When I thought I might die,
not eventually, but very
soon, I treated me more kindly,

as if I were my own child,
the girl I was, and the woman
I am, all melded

into a body worth
nurturing. Like a gentle
mother I opened my arms,

sat in my own lap
for hours. I spoiled
me, moment
by generous moment.


Cheryl Byler Keeler lives in a shabby Victorian farmhouse, grows heirloom vegetables and writes poems that arrive line by line. Some of them have been shared in International Psychoanalysis, The Mom Egg, Hospital Drive, BODY, Courtship of Winds and Blue Heron Review. She has an MEd in early childhood and an MFA in poetry, but has spent most of her working life managing a branch public library in the small town where she lives.


About the Poem

“This poem was written after my breast cancer treatments in 2001. In our action-oriented culture, where we tend to believe we can solve things by following a formula such as eating right, exercising, etc., it is easy to blame yourself when a serious health issue arises in your life. I had to move through blame into healing.”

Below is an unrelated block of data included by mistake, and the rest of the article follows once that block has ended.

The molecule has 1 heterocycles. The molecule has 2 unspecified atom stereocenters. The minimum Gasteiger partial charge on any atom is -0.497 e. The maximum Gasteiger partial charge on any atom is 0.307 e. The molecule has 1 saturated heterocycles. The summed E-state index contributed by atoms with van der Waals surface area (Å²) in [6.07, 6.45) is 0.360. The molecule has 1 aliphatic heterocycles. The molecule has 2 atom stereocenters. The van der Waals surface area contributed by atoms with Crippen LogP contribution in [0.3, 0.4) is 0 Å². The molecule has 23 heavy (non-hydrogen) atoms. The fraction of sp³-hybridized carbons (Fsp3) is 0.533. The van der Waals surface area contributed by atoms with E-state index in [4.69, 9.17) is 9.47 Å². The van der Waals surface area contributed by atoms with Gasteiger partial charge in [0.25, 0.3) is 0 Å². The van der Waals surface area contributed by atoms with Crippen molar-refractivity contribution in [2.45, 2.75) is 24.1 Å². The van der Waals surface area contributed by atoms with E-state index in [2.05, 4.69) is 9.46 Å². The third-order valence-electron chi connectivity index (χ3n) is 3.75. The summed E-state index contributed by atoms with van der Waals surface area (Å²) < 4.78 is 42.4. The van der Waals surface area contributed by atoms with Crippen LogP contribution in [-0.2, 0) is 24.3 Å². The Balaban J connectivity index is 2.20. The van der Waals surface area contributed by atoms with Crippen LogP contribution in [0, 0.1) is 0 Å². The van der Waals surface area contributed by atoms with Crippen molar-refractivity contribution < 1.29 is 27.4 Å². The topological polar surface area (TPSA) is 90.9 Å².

8 thoughts on “Healing”

  1. About six months ago, my wife of almost 50 years suffered a rather serious stroke and although she is receiving appropriate therapy, I am too often frustrated by the slow pace of her recovery. Your beautiful poem is a gentle reminder for me to be more patient and to cherish what is positive in the present. Thank you

  2. Taking care of ourselves ..
    Easy to not give a dose of regularly
    In times of need ..

    Super poem! Thank you

  3. Henry Schneiderman

    I love this poem. It has such a vital message, stated with utmost economy, simplicity and clarity. And applicable to the mortal immediate present in the life of each of us. Thank you for creating it.

  4. Dr. Lou Verardo

    A lovely and gentle piece. A good nurse I worked with years ago had shared an expression I have never forgotten; it was her own personal mantra which was offered as an antidote to destructive self-criticism: “Be gentle with yourself.”

    Now your entry in Pulse today reminds me to not forget such good advice; thank you, Ms. Keeler.

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